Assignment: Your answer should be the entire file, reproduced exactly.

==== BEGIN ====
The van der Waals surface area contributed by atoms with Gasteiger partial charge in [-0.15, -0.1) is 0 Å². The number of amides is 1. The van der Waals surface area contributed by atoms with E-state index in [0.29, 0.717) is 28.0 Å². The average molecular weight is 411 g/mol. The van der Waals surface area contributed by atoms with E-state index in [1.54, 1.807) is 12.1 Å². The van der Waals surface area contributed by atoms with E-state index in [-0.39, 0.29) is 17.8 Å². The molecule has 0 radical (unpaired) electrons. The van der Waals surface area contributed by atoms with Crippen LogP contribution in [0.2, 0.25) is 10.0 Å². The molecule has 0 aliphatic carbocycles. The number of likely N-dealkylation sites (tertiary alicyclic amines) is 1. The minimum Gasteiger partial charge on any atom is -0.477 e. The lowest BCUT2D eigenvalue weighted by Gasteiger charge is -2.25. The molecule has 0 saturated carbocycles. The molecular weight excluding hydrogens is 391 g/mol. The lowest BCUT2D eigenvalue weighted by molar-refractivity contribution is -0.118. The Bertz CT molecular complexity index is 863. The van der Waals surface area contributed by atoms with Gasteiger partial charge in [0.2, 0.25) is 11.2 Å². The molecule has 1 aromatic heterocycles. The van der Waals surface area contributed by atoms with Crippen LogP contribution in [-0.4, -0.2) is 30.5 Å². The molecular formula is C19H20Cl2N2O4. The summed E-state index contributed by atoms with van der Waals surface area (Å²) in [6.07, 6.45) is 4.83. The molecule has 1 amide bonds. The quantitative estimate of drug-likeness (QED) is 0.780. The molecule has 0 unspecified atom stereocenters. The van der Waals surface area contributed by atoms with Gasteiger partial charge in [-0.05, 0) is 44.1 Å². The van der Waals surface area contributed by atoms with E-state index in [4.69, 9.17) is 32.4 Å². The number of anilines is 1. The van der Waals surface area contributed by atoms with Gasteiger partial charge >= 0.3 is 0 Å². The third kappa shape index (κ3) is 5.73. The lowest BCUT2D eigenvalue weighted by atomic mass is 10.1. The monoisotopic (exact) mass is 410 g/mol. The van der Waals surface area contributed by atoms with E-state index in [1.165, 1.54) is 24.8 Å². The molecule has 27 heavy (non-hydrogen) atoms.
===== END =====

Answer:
The van der Waals surface area contributed by atoms with Gasteiger partial charge in [-0.15, -0.1) is 0 Å². The number of amides is 1. The van der Waals surface area contributed by atoms with E-state index in [0.29, 0.717) is 28.0 Å². The average molecular weight is 411 g/mol. The van der Waals surface area contributed by atoms with E-state index in [1.54, 1.807) is 12.1 Å². The van der Waals surface area contributed by atoms with E-state index in [-0.39, 0.29) is 17.8 Å². The molecule has 0 radical (unpaired) electrons. The van der Waals surface area contributed by atoms with Crippen LogP contribution in [0.2, 0.25) is 10.0 Å². The molecule has 0 aliphatic carbocycles. The number of likely N-dealkylation sites (tertiary alicyclic amines) is 1. The minimum Gasteiger partial charge on any atom is -0.477 e. The lowest BCUT2D eigenvalue weighted by Gasteiger charge is -2.25. The molecule has 0 saturated carbocycles. The molecular weight excluding hydrogens is 391 g/mol. The lowest BCUT2D eigenvalue weighted by molar-refractivity contribution is -0.118. The Bertz CT molecular complexity index is 863. The van der Waals surface area contributed by atoms with Gasteiger partial charge in [0.2, 0.25) is 11.2 Å². The molecule has 1 aromatic heterocycles. The van der Waals surface area contributed by atoms with Crippen LogP contribution in [-0.4, -0.2) is 30.5 Å². The molecular formula is C19H20Cl2N2O4. The summed E-state index contributed by atoms with van der Waals surface area (Å²) in [6.07, 6.45) is 4.83. The molecule has 1 amide bonds. The quantitative estimate of drug-likeness (QED) is 0.780. The molecule has 0 unspecified atom stereocenters. The van der Waals surface area contributed by atoms with Gasteiger partial charge in [-0.05, 0) is 44.1 Å². The van der Waals surface area contributed by atoms with E-state index in [4.69, 9.17) is 32.4 Å². The number of anilines is 1. The van der Waals surface area contributed by atoms with Gasteiger partial charge >= 0.3 is 0 Å². The third kappa shape index (κ3) is 5.73. The lowest BCUT2D eigenvalue weighted by atomic mass is 10.1. The monoisotopic (exact) mass is 410 g/mol. The van der Waals surface area contributed by atoms with E-state index in [1.165, 1.54) is 24.8 Å². The molecule has 27 heavy (non-hydrogen) atoms.